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A" .f • .'I N PEoPLE, 7 . .P EOPLE, FOR THE PEOPLE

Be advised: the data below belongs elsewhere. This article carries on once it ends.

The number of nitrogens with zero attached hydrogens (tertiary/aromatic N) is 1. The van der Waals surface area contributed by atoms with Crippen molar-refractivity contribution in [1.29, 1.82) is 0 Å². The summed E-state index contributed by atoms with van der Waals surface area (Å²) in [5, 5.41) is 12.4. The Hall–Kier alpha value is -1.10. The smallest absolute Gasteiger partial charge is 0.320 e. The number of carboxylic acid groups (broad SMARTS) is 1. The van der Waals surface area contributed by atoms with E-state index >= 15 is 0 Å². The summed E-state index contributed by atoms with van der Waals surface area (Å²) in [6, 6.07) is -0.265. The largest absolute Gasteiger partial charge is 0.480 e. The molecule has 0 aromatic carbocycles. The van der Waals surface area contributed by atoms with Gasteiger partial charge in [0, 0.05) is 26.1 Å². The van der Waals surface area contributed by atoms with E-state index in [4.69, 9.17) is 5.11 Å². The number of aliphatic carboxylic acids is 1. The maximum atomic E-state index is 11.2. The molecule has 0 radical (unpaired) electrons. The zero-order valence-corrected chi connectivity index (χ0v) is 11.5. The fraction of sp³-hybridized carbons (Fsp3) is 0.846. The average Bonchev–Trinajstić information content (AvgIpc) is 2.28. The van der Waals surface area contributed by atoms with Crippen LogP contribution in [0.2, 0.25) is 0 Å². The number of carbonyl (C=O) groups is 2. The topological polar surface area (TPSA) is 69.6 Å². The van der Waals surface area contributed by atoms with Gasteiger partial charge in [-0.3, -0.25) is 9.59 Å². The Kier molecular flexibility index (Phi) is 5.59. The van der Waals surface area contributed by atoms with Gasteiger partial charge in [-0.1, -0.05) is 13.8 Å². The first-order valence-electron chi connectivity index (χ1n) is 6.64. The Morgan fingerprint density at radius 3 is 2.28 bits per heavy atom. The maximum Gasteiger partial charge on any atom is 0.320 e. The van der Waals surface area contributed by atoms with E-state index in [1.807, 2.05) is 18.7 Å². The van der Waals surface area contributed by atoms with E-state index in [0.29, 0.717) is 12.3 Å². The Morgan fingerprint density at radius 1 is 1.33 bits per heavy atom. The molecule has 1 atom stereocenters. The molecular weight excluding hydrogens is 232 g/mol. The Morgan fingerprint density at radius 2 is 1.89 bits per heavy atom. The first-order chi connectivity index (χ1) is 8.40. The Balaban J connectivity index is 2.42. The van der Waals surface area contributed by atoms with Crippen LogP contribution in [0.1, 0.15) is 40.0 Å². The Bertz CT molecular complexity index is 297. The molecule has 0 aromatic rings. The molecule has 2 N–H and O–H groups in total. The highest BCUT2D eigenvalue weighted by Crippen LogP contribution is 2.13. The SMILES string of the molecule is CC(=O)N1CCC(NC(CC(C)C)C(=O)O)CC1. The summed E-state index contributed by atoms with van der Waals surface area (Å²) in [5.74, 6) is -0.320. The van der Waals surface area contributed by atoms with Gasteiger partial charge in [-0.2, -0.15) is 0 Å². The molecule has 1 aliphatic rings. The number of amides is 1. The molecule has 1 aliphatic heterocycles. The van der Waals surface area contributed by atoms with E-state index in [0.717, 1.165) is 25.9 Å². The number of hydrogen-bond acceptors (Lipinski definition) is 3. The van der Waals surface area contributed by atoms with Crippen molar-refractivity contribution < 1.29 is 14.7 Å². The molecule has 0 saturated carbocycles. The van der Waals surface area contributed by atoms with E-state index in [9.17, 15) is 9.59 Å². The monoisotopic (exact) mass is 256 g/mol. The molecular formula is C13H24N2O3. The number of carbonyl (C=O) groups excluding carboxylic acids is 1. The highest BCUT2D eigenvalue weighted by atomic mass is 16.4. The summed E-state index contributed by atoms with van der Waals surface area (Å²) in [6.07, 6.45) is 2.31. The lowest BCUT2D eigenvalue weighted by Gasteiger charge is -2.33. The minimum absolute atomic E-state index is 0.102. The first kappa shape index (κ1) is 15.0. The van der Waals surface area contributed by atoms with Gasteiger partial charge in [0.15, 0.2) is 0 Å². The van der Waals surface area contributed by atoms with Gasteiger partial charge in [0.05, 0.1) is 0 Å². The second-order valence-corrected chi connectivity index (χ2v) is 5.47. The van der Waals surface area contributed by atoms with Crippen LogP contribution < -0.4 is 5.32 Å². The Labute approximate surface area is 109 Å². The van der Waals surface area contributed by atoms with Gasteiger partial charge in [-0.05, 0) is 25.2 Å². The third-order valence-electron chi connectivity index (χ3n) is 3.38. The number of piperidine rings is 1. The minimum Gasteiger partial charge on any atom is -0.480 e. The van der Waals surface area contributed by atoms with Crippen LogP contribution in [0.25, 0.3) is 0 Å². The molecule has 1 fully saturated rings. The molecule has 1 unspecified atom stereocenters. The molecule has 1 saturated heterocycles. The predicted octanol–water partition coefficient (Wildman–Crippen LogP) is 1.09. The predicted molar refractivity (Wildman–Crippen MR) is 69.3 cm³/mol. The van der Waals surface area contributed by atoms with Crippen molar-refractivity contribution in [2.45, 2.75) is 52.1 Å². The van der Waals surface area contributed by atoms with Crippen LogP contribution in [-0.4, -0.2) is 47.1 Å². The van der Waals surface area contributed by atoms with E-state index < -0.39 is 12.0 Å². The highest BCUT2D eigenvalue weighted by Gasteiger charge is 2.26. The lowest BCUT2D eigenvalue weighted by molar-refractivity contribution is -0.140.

Conch gthe OUTLOOK OD MOTR RVot VI. Number 5 S9VOLUME I. EN.TY Woo.j . .O..T. NAUMBER 21 .. . . . . . . Twenty Pertinent Questions To Be Asked of Registrants 1'ollowing are questions and in structions contained on the registra tion cards: QUESTION 1. Name-The name must be given in full, thus: First name, middle name, last name. For example, "John Henry Smith." Q L ESI'ON 2. Permanent home adidress-thi: means where you have -,,r petmannt home NOW, not the place where you work nor the place where you were born, unless that is Vour permanent home. Be prepared to g:ve it this way: "100 Woodward avenue, Detroit, Wayne county, Mich igna," or "R. F. D. No. 2, Jonesville, Smith county, Pennsylvania." If the ,egistrant lives in an apartment house he should state the number of the apartment in which he lives. QUESTION 3. Age in years State your age in YEARS only. Dias iegar, additibnal months or days. QUESTION 4. Date of birth-If you do not remember the years start to answer as you would if someone asked you your birthday, as "Oct. 12." Then say, "On my birthday this year I will be (or was)- years old." The registrar will then fill in the year of birth. QUESTION 5. White? QUESTION 6. Negro? QUESTION 7. Oriental? QUESTION 8. Citizen Indian ? An Indian born in the United States is a citizen if (1) he or his father or mother prior to his birth or before he attained the age of 21, was al lotted land or received a patent in fee prior to May 8, 1906; (2) if he was allotted land subsequent to May 8, 1906, and received a patent in fee to his land; (3) if he was residing in the old Indian Territory on March 3, 1901; (4) if he lived separate and apart from his tribe and has adopted the habits of civilized life. QUESTION 9. Noncitizen Indian? An Indian born in the United States shall be classed as a noncitizen In dian unless he falls within one of the classes of citizen Indians de \(Continued on Page Three) 1i PLES PUB. CO. INSTALL BIG PRESS The Largest Press in Sheridan Coun ty Has Reen Installed By the People's Publishing Co. The Peoples Publishing, Company, c., now have the best equipped newspaper and job printing plant in Sheridan county, having last week in stalled a huge two revolution combi nation newspaper and job printing Pressa press that prints four Pages of The Producers News with but one impression, requiring .1t two Pn for eight pages--,and also hav lig instalied a No. 3 Omaha attached foespaper folding machine which folds and trims the newspapers. An lastration of the newspaper press id the folding machine is herewith Printed. The newapaper prles and the fold g machine Was made necessary be use of the rapid increase of th" ,Ptrion list which could not be ied With the machinery installed biEn The Producers News was es blished d pres twente- weeks ago. The Pe i Peinted but two pages with e. mresion, and since the Produc 'ies printing eight pages, it ncessary to run 1,450 papery o that press four times, or a I of 5 0 impressions before the bipe jobas completed. Then the rs a Wf job was folding the newspa job. they were printed, and \ a s (i O r of las ne by hand, requiring . abor and actual waste of rst Press, which had its first Inp.reek, prints four pages at r a total , requiring but two of only 2,900 impres f edfirst four Pages are priat Adsp n machine is attached to tfour Press, so that Awh r Pages are printed, til 1i folded and ready or' gP tepartment, the )h aited and folded in 9bgh the pre s hs Pad of 1,400p0 , r while the 1ýLI ·r i MOE BROTHERS WILL HAVE TRACTOR DEMONSTRATION The Moe 'Brothers, of Archer, will have a special tractor demonstration at Archer on Saturday, Sept. 14, -from ten o'clock in the morning until two o'clock in the afternoon, demon strating the Moline Universal 9-18 one-man tractor which took one of the prizes at the Minot N. D., Trac tor Fair recently. *A representative from the Moline factory will be present to thorough ly demonstrate this wonderful trac tor, and a large number of interested farmers and farm owners are expect. ed to attend. All Citizens of Sheridan County, 18 to 45, Must Register September 12 FORMER CULBERTSON MAN IS ACCIDENTLY KILLED Residents of Culbertson are sorry to learn of the tragic death of George Hagadone, Sr., which occurred Aug ust 2nd, at Lexington, Neb., where he has resided for the 'past three years. It was while in the act of cutting down grass with a mower about the vacant lots in that city that Ijs spirited team became fright ened pid ran away, throwing him in frnat of the mower and beneath the wheels and running sickle which mangled and cut his body in horrible shape, resulting in almost instant death. Mr. Hagadone was of.advanced age, being 84 years old at the time the sad affair occurred, and leave a wife and twelve grown up children, a part of whom are from a former mar riage. The deceased lived on a farm about eight miles northwest of Culbertson for a period of five years after which he decided to return to his former home at Lexington to spend the re mainder of his days. He was well thought of by all who knew him and considered a good neighbor and citi zen. George Hagadone, Jr., of near Cul bertson was notified of his father'i death and was able to attend the funeral, returnin home the first of this week. MRS. BOSTWICK EMPLOYED AT PIONEER PRESS OFFICE Mrs. Ella M. Bostwick, thq Demo cratic nominee for county treasurer, accepted a eI~eical positien at the Plentywood Pioneer Press office as bookkeeper la.t week. Mrs. l~Btwick will be on the Demo cratic ticket this fall in oppewition to present county treasurer, Rex M. Iovdis, the fa.fers' candidate on the Republcan Eicket. ,ili fledln This 4 e Last Week. " r ý` b t -"'fit i is ! i7 -K * P` . U. S. Man P ur 25,175,000 BY MILTON BRONNER Washington, D. C., Aug. S.l -hat is the man-power of America ? Five million is the goal the War Department has set for itself. This means that 4,000,000 men are to be placed in France, with 1,000,000 more in training here. If more are needed, millions will be forthcoming. Here are some fig ures on America's man-power: Males between 21 and 31 registered last year .............. • ...." 9,500,000 Young men who have since become 21, registered last June............ 750,000 Young men 21 since then, registered Aug. 24 ............... ............. 150,000 Estimated number who will register when the draft is extended to men between 18 and 45................................................ ............13,500,000 Marine Corps ...................................................................... 75,000 U. S. Navy......... ...................... ...... . ........................... .... ..... ...... 400,000 The old regular army and natiohal guard .................................. 800,000 GRAND TOTAL .............,..................................... 25,175,000 Of course, from this number finally must be deducted cripples, unfit and enemy aliens, but a staggering total would still be left. The army of ,5,500,000 will be selective in every sense of the word. Uncle Sam will choose the most physically and mentally fit to be his soldiers. Prospective Registrants Urged to Familiarize Themselves With Questiohs and Instructions To Give Prompt Respise to Registrars The Sheridan county registration board received instructions and or-i ders regarding the registration of all citizens of ,the county between the ages of 18 and 45 years. The date of the registration, according to late reports from the board is set Oet next Thursday, September 12th. There will be 20 questions to: ans wer this time, and the card is some what different than the'ope used ..n registering the men between the ages of 21 and 31 . ..,. "Between now and registration d:y next .Thursday, prospective regis, trants are strongly urged by this ofi fice to study carefully the questions and the instructions in order to be able to give prompt responses to the registrars," readers the order from the Provost Marshal. "Registrars are also instructed to familiarize themselves with the new cards and the questions thereon."g The new law makes it mandatory on all males between the ages of 18 and 45, inclusive, to register with the exception of those already registered under the preceding registrations. The age limits includes all who are past the age of 18 years and who ,have not yet reai ed ttheir 46th birth day anniversary. Thime and Place "The thie of registration will be between 7 a1. in. and 9 p. m., on the day set for 're~ tration. The place of registration is the customary vot ing place in tbe v~ting precinct in which you have your domicile, or such other pilace as may be design t ed by public 'nitice by the local boarl having Juri idttion of the area In which you 'have your domicile. Yaur domicile Is fthe ~ilace at which yen pel.1anently reside at the time of Sstration," according to para phis 69 and 70 of the rules for the iMolmation of persons to be regis tered. - In Case of Absence "Although registration should be accomplished at the place prescribed in the preceding paragraph, and al t~ough the burden is on you to sea *at your registration is made at *ch place on the prescribed day, yet, ~ar your-ceoienienee (if you are mp~ arily absent from the jurisdic tion of the local board exercising authority over the area in which you .permanently reside) and to obviate the necessity of your going home for the purpose of registration, the fol lowing is provided for the registra tion of absentees: "There is a supply of registration blanks at the office of every local board in the U. S." "A clerk of any board or a mem ber thereof is authorized to record the answers of persons absent from the jurisdiction of their respective local boards and to certify to thei" registration cards." "Upon application by you, your card will be made out by a clerk or mnember of the board to which you apply, turned over to you, and by you, it must be mailed in time to reach the local board having juris diction of the -rea within which you permanently reside by the day set for registrathin." "rl'herefore, as soon as practicable go to the olfice of a local board and have yoar registration card filled and certified, then mail the same to the local boar4 having jurisdiction of the (Contimued on Page Three) Only 14 of 70 Men Called, Left Thurs., For Camp Lewis COUNTY POLITICIANS PREPARE FOR FALL DRIVE A loyalty meeting was held in Plentywood Wednesday of this week, attended by the politicians of Sheri dan county, which wound up in a Republican-Democratic alliance. The politicians selected candidates to run on the Independent ticket against the Farmers Nonpartisan League candi dates at the general election this fall. Apparently the acid test the Farm ers N. P. L. applied to the strength of the politicians' vote at the primary election in August had good effect, and the gang are re-enforcing them selves preparatory to the fall drive which will surely bring them nothing but defeat at the hands of the farm ers. The tactics the politicians will use during the coming campaign is not yet known, but it is a safe bet that they will use considerable camouflage. ARCHER COUPLE MARRIED AT PLENTYWOOD WED. W. B. Newlon and Miss Ida Moe, both of Archer, were married at the Congregational parsonage in Plenty wood on Wednesday evening by Rev. Savage. Mr. Newton is the Great Northern depot agent at Archer, having been stationed at that place a little over a year, in which time he has made a wide acquaintance. Miss Moe, who is a sister to the Moe Brothers, farmers and business men at Archer, is too well known in that community to need an introduc tion. She is an estimable young lady and has a host of friends. The newlyweds will make their home at Archer. OUTLOOK CHAUTAUQUA STARTS NEXT MONDAY The Outlook Chautauqua Festival will open at Outlook on next Mon day, September 9th, with a splendid program each evening until Friday, September 13. The numbers will be entirely 'dif ferent from those which were given at the Plentywood Chautauqua, al though the Outlook Chautauqua is ,under the same management. Eety one of the five programs will meet with satisfaction and such whok:some entertainment should attra&t peo ple from every section of the country. rSOLDIER WA1TS THE PRO DUCERS NEWS IMORWARDED The Producers News is in receipt of a letter from Olat Nordby, form er elevator manager at Raymond, now a soldier in training at Camp Lewis, Wash., who asks that this newspaper be forwarded to ~his present address, In a postscript Rr. Nordby says, "'Uncle Sam sure does take good care of us boys here at Camp Lewis." His address is, Olaf Nordby, Base Hos pital, 93rd Divison, Camp Lewis, American Lake, Wash. A contingent of sixteen Sheridan county men, just two squads, includ ing Art Pronvost of Poplar, and Anton Paul Beyer of Plentywood, the former who was transferred from the Detroit, Mich., board, and the latter from the LaMoure, N. D., board, en trained here on Thursday morning and are now on their way to Camp Lewis, American Lake, Wash. The local board called seventy men from over the county to entrain on this date, but it appeals that fifty six of the selectives were placed in deferred classification until Novem ber 1st, this year. The board sent out a call yesterday for enough men to fill the quota of seventy, whic'i means that an additional fifty-six men will entrain here shortly. Those whom received deferred clas sifications until November, was due probably to the fact that they were needed at home to help with the threshing and fall farm work. The usual preliminary ceremonies were held at the Community Hall Wednesday afternoon, and a free dance was given at the Orpheum that night for the boys. The Plenty wood band played several selections and headed the parade from the Com munity hall to the depot. Following is a list of the boys who left to join the colors and do their bit for the nation: 762a Fred Sunshine, Outlook 1982 Carltqn Laughlin, 'Poplar 20Q2 Peter Smith, Poplar 2245 Oswald Shultz, Dooley 2588 M)tin Mickelson, Westby 2939_ jn t Auld, Redstone 2937 Adress Hellegaard, Westby 3085 Oscar Clemetson, Comertown 3093 Herbert H. Hardie, Froid 3181 Stanley Hermonvick, Flaxville 3390 Oscar Johnson, Wolf Point 3471 Christian Sampson, Dagmar 3578 Ray Banner, Bainville a 3586 Virgil E. Albert, Wolf Point WHITE BREAD BACK AGAIN I -I Fifty.-Fifty Wheat Substitute Rule 'h Off Monday; Eighty-Twenty is al- New Ratio it All restrictions on the amount of ft wheat flour that may be purchased eet is removed and the 50-50 rule govern 'me ing .the sale of flour and flour substi eo- tutes is superceded by an 80-20 rule, ry. 80 per cent of wheat flour to 20 per cent of substitutes. W This is the announcement that Her ED bert Hoover made to the people of ipt the tUnited States through the pytu nm- last Wednescday morning, accdifpg - low to The (Fargo, N. D.) Courier-N.tws, , Vis, which adds; per In the matter of white byrek,, the. ess, people of the United States wit A1~ Lys, and share alike wlih t 1 ed na re tions. Ametitit 'Will get exactly the His same aihht of wheat in their bread [os- as will the people of England, France vis, and Italy, and no less. The announcement of the new pro gram comes after mature delibera ations at a conference of the food ad ministrators of the entire allied world, from which Hoover has just returned. "Victory" Flour An inovation announced by Mr. Hoover in outlining the new program, is the S;4an to furnish the public with a "victory" flour which is to contain 20 per cent of substitutes mixed with the wheat flour at the mill. Those Purchasing this flour will 'not be re quiretd to buy substitutes. Victory flour and all substitute flours are to be milled in accordance with the standards of the United States food administration. The announcement is made that the pli..e of "Victory" flour containing 20 per cent of substitutes is in no case to be higher than the price of whe;.t flour. TOM KOROWSKY OF SCOBEY COMMITTED FOR INSANITY Tom Korowsky, of Scobey, was taken 'into custody Tuesday of this week and brought to Plentywood where, he is committeed for insanity and will be taken to Warm Springs, tbis state shortly.